BUREAUCRACY Immony Men and René Price • Curator Leanne L’Hirondelle Panel Discussion: Immony Men, René Price and authors Dick Bourgeois-Doyle, Christian McPherson Immony Men and René Price are two artists who are interested in the subject of bureaucracy. Each tackle bureaucratic systems within their work in different ways while maintaining similar concerns and views. Price is multi-disciplinary artist, and he would argue that we all work within bureaucracies no matter how small our organization. Immony Men is also a multi-disciplinary artist, who would state that he has escaped the bureaucracy by leaving his job to be a full-time artist. While many of us who work outside these systems would find the subject of limited interest, perhaps—dare I interject—mundane, these artists give us insight and an interesting and wider understanding of the systems that affect us on a daily basis; not just as those ‘trapped’ within, but those who have had the misfortune of trying to tackle any type of bureaucratic bungling. Price explores the human politics within the bureaucracy, while Immony Men tackles the sometimes dehumanizing tedious monotony of repetitious daily tasks within a system that, in many instances, breeds mediocrity. But what is a bureaucracy? Does it have to have many people to make it work, or is the common conception that it takes many people not to work to make a bureaucracy? There is the bureaucratic personality espoused by Merton that states that strict over-adherence to rules helps to reinforce the hierarchical nature of the system, which makes it stagnate and become ineffective. This type of personality is essential, remains in, and is possibly constructed by, the system, despite adverse outcomes and ineffectiveness. Whether it is constructed or it attracts certain personality types, or if the personality type really exists and is not just the system itself, is debatable.1 Price aptly calls his body of work Bureaucratic Balls. His entire working career was within Parks Canada, a division of the Federal government as an exhibition designer. For Price, any system that has a hierarchy is a bureaucracy. He deals with oh-so-humanness that is an escapable part of any system, as we are not machines, nor simple cogs within. His paintings are stylistically loose with effective handing of the material as seen in such works as Sleeping Beauty. Here a portly man, with a clock for a head set at what appears to be 4:35, sits with his back towards his work desk. He appears to be twiddling his thumbs and waiting for the day to end. The only personal item is a nondescript photo on his desk—it appears as the singular form of individual attachment to the place that is he is spending a large part of his life. Interestingly the photo is portable; remove it and the man, and it could be any countless number of similar work stations within a cubicle world. Depressingly counting down time becomes the man’s only preoccupation—his work is taking over his psyche, becoming who he is, dehumanizing him to be only about keeping time, not producing results. Golden shackles is an expression often heard in Ottawa. It implies that employees stick to their federal government jobs for the high wages and the promise of a lucrative retirement, not for the challenge or the interest in the work. Some would say that entitlement to a job within this system is based on longevity, not on productivity nor performance. There is a common expression within many government bureaucracy’s about someone who is long term and non productive: R.O.J., meaning retired on the job.2 Within many a bureaucracy, there is commonly an insane stick-to-it-ness to strict rules and regulations as one of the few sources of autonomy and/or power that an individual can exercise within the system. Sometimes following the rules are counter to getting anything constructive accomplished. This adherence to rules becomes the only means to exercise control over other’s beneath them or those who have to utilize the system from the outside. For example, have you ever tried getting an answer to a simple question from say a large bureaucracy only to get passed from one department to another countless times to wind up at the same department in which you started in the first place, the final result being that you lost precious time? In other words, it becomes a means to blame the system and not accept personal responsibility, as it is instead the system that requires anonymity and conformity.3 Immony Men worked in office administration for a short time. His large installation/performance piece, Taking Care of Business, is inspired from this experience. The work is constructed of numerous Post-it® notes and is so large that it can fill up an entire room. In the performance, he meticulously creates the work piece by painstaking piece. The creation is tedious in construction. It speaks to the nature of certain work that seems to be useless, boring and possibly more about maintaining a system than producing tangibles. His environment and reality is created by the materials that are used to provide short reminders to sort or file, for example, and therefore, like time, are not permanent. Seconds not attached to others are singular and non-descriptive to a whole, just as a singular Post-it® notes become meaningless in their short encryption. Together they become the descriptive, tangible, yet impermanent comment on his experience. Obsessive and ritualistic in observance, Diamond writes that this type of behavior “facilitates individual attachment to hierarchy and conformity to impersonal rules, regulations, and procedures. Bureaucratic managers function to perpetuate hierarchy and ritualistic behavior by selectively attending to control and accountability of subordinates.” René Price and Immony Men both critically engage in dialogue about a system in which some of us spend out our working careers. We all have to work, and many within a bureaucracy find it a rewarding and challenging experience. Systems well run are essentially part of any large organization, whether public or private, and serve to maintain a certain status quo. The work of these two artists forces us to think about how we spend our time, our work and our lives. After all, life is not a race but an individual road in which time is precious, pertinent and not always predictable or stable as these systems would invite us to believe. Leanne L’Hirondelle, 2011 Bozeman Barry and Rainey Hal G., “Bureaucratic Personality” American Journal of Political Science, Vol. 42, No 1 (Jan. 1998) pp. 163-189., Diamond Michael. A., “The Social Character of Bureaucracy: Anxiety and Ritualistic Defense”, Political Psychology, published by International Society of Political Psychology, Vol. 6, No. 4 (Dec. 1985) pp. 663-679., Merton, Robert K., Social Theory and Social Structure, Bureaucratic Structure and Personality. Glencoe, IL, Free Press, pp. 195-206, 1957. Zeitz Gerald., “Bureaucratic Role Characteristics and Member Response in Organizations”, The Sociological Quarterly, Vol. 25, No. 3 (Summer, 1984).,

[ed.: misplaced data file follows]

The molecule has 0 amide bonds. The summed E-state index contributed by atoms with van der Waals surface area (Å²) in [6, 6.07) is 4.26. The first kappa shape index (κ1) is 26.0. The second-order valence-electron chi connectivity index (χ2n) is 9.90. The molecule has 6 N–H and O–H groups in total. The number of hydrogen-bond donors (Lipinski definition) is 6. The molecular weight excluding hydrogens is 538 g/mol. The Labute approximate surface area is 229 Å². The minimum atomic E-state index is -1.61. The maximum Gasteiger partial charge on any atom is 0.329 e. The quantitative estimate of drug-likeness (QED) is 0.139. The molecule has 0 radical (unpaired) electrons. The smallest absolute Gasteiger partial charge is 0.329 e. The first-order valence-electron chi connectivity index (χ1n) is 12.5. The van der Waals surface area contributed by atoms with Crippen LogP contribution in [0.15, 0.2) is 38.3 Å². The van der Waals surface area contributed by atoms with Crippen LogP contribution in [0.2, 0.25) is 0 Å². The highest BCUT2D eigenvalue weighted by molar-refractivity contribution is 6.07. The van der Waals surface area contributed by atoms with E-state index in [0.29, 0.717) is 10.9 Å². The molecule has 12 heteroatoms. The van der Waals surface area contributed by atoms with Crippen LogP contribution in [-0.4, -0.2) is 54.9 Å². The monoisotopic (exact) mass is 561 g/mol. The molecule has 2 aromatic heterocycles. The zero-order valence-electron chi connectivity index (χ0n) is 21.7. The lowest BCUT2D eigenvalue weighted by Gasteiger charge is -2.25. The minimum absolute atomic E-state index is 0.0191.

1 Bozeman, Barr and Rainey Hal. G., p. 165. 2 The is the interesting theory that within a bureaucracy that people rise to their level of incompetence through promotion by Dr. Laurence J. Peter and Raymond Hull, The Peter Principle, Why Things Always Go Wrong, 1969, William Morrow & Co. Inc. 3 How can we forget the recent story of the unnamed women who worked for Taxation Canada who was not fired from her job for losing 2,700 personal tax files but was instead given a settlement for her grievance because her bosses not understand her fibromyalgia as a disability? Most would see these as two separate issues, a department spokesman stated her actions were judged to be ‘low risk’. (Canadian Press, November 6, 2011).